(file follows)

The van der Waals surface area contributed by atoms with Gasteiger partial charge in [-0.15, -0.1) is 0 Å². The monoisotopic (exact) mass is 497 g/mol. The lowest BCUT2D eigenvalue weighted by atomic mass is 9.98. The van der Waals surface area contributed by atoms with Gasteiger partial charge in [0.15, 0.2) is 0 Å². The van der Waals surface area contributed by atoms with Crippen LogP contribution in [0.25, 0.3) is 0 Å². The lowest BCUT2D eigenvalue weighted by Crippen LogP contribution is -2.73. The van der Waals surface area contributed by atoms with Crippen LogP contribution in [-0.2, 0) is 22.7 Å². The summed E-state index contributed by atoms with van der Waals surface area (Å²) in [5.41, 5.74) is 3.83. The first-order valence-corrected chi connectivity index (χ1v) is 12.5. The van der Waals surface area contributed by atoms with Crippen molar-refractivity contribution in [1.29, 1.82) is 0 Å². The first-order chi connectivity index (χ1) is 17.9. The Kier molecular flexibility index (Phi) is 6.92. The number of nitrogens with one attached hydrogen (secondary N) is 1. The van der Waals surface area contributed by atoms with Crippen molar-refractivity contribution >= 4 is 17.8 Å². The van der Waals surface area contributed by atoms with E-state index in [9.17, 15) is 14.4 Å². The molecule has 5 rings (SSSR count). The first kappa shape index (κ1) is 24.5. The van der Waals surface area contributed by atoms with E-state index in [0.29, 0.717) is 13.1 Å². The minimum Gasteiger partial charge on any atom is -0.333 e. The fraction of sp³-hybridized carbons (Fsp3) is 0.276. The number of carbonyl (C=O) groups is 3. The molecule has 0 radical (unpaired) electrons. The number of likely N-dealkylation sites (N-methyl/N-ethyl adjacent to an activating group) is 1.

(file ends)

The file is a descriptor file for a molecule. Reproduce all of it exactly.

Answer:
The van der Waals surface area contributed by atoms with Gasteiger partial charge in [-0.15, -0.1) is 0 Å². The monoisotopic (exact) mass is 497 g/mol. The lowest BCUT2D eigenvalue weighted by atomic mass is 9.98. The van der Waals surface area contributed by atoms with Gasteiger partial charge in [0.15, 0.2) is 0 Å². The van der Waals surface area contributed by atoms with Crippen LogP contribution in [0.25, 0.3) is 0 Å². The lowest BCUT2D eigenvalue weighted by Crippen LogP contribution is -2.73. The van der Waals surface area contributed by atoms with Crippen LogP contribution in [-0.2, 0) is 22.7 Å². The summed E-state index contributed by atoms with van der Waals surface area (Å²) in [5.41, 5.74) is 3.83. The first-order valence-corrected chi connectivity index (χ1v) is 12.5. The van der Waals surface area contributed by atoms with Crippen molar-refractivity contribution in [1.29, 1.82) is 0 Å². The first-order chi connectivity index (χ1) is 17.9. The Kier molecular flexibility index (Phi) is 6.92. The number of nitrogens with one attached hydrogen (secondary N) is 1. The van der Waals surface area contributed by atoms with Crippen molar-refractivity contribution >= 4 is 17.8 Å². The van der Waals surface area contributed by atoms with E-state index in [9.17, 15) is 14.4 Å². The molecule has 5 rings (SSSR count). The first kappa shape index (κ1) is 24.5. The van der Waals surface area contributed by atoms with E-state index in [0.29, 0.717) is 13.1 Å². The minimum Gasteiger partial charge on any atom is -0.333 e. The fraction of sp³-hybridized carbons (Fsp3) is 0.276. The number of carbonyl (C=O) groups is 3. The molecule has 0 radical (unpaired) electrons. The number of likely N-dealkylation sites (N-methyl/N-ethyl adjacent to an activating group) is 1.